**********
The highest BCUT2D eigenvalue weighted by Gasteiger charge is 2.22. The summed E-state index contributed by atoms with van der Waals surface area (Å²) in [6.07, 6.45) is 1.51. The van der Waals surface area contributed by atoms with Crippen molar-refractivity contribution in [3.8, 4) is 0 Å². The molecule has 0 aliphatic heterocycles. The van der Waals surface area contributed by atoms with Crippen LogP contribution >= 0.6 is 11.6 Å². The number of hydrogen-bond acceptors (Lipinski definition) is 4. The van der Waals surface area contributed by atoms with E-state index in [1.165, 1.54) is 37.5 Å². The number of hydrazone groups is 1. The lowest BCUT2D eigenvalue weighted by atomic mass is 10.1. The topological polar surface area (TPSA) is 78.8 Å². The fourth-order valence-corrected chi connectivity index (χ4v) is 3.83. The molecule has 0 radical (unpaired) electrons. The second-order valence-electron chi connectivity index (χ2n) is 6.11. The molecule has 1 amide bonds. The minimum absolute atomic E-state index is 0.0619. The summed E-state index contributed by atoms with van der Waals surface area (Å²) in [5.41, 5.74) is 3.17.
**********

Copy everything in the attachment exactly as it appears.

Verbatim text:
The highest BCUT2D eigenvalue weighted by Gasteiger charge is 2.22. The summed E-state index contributed by atoms with van der Waals surface area (Å²) in [6.07, 6.45) is 1.51. The van der Waals surface area contributed by atoms with Crippen molar-refractivity contribution in [3.8, 4) is 0 Å². The molecule has 0 aliphatic heterocycles. The van der Waals surface area contributed by atoms with Crippen LogP contribution >= 0.6 is 11.6 Å². The number of hydrogen-bond acceptors (Lipinski definition) is 4. The van der Waals surface area contributed by atoms with E-state index in [1.165, 1.54) is 37.5 Å². The number of hydrazone groups is 1. The lowest BCUT2D eigenvalue weighted by atomic mass is 10.1. The topological polar surface area (TPSA) is 78.8 Å². The fourth-order valence-corrected chi connectivity index (χ4v) is 3.83. The molecule has 0 radical (unpaired) electrons. The second-order valence-electron chi connectivity index (χ2n) is 6.11. The molecule has 1 amide bonds. The minimum absolute atomic E-state index is 0.0619. The summed E-state index contributed by atoms with van der Waals surface area (Å²) in [5.41, 5.74) is 3.17.